25 Hottest Mobile Companies

To identify the most promising mobile companies Informilo Editor-in-chief Jennifer L. Schenker asked some of the most active investors in Europe, Israel and the U.S. to nominate and evaluate companies outside their own portfolios. Some are well known, others are below the radar but unlikely to stay that way for very long. Read on to find out more about our picks for the top 25:

Foursquare/Fring/Fon/Instagram/Layar/Metaio/Rovio Mobile/Shazam/Siine/Spotify/Waze/Three Laws of Mobility/NetQin/Enterproid/Lookout/Square/Zong/Tapjoy/Neomobile/Amobee Media Systems/Aepona/Ubiquisys/Ip.access/Neul

 

CONSUMER FOCUSED

 

Foursquare (www.foursquare.com)

New York City

What it does: Popular online and mobile service that lets people "check in" and report their location to find friends or get tips about the place they're visiting.

Why it’s hot: The company uses game mechanics to reward users and grants "mayorships" for being a venue's most frequent visitor. Tens of thousands of merchants around the world are experimenting with special offers to Foursquare users. The company has 6.5 million users, with some 40 percent of its traffic coming from outside the U.S.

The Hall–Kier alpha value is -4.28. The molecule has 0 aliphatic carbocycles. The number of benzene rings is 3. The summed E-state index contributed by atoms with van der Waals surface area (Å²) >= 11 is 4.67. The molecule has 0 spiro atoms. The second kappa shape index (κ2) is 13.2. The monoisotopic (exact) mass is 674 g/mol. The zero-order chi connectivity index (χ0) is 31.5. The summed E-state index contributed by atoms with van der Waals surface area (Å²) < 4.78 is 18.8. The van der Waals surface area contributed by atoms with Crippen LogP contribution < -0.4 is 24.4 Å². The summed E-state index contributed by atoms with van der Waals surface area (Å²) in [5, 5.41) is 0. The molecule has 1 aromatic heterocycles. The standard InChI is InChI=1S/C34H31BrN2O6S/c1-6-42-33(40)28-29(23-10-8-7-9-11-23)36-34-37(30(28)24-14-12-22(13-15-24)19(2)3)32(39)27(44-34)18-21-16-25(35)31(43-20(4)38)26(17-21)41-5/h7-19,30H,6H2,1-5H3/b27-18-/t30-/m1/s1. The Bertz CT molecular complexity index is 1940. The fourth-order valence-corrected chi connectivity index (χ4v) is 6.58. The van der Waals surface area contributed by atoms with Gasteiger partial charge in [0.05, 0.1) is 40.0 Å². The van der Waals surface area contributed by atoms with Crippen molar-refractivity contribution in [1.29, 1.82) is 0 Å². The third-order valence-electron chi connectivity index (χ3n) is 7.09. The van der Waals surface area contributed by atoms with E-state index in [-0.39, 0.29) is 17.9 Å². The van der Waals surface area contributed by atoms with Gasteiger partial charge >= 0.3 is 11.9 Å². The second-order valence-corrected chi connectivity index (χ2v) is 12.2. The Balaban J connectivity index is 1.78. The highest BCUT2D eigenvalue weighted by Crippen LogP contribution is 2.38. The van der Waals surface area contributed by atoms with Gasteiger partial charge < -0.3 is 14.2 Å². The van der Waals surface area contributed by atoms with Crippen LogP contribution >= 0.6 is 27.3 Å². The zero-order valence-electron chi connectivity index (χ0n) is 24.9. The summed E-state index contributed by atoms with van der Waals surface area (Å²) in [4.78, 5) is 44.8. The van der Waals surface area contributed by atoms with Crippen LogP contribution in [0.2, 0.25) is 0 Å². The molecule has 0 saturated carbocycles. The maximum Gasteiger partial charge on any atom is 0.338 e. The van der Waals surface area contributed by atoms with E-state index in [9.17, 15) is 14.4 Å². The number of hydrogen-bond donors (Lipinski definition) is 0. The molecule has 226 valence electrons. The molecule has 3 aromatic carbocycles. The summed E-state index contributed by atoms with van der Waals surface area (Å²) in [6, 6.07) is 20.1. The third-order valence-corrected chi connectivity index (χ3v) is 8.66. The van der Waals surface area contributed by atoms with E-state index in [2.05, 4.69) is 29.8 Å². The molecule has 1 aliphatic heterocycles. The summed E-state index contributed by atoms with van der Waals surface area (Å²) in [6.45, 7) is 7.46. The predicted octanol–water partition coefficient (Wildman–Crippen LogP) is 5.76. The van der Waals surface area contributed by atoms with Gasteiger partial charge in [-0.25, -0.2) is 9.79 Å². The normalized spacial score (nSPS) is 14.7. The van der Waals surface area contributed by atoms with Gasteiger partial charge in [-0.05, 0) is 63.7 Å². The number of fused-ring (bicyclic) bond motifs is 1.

Fring

London, England and Israel

What it does:Fring’s service, which is available on all major Smartphones, on any mobile operator and any mobile internet connection (3G/4G, Wi-Fi, GPRS, EDGE), allows users to make free video calls, voice calls and do live chat.

Why it’s hot:Fring attracts more than one million new smartphone users a monthand connected more than 100 million mobile video call minutes last year.

 

Fon (www.fon.com)

Madrid, Spain

What it does: global wi-fi sharing service.

Why it’s hot: Consumer uptake is increasing and operators, such as Softbank Japan, are now turning to Fon to help offset the strain that bandwidth-hogging data traffic places on their networks.

 

Getjar (www.getjar.com)

Founded in Lithuania, now based in San Mateo, California

What it Does: Delivers more than 70,000 mobile applications to phones across all major software platforms.

Why it’s hot: The company has generated more than one billion application downloads.

 

Instagram (http://instagr.am)

San Francisco, California

What it does:Photo sharing on the iPhone.

Why it’s hot:The service allows members to take  pictures with their phones and add visual effects, then post their snaps to social networks such as Facebook and Twitter.

 

Layar (www.layar.com)

Amsterdam, the Netherlands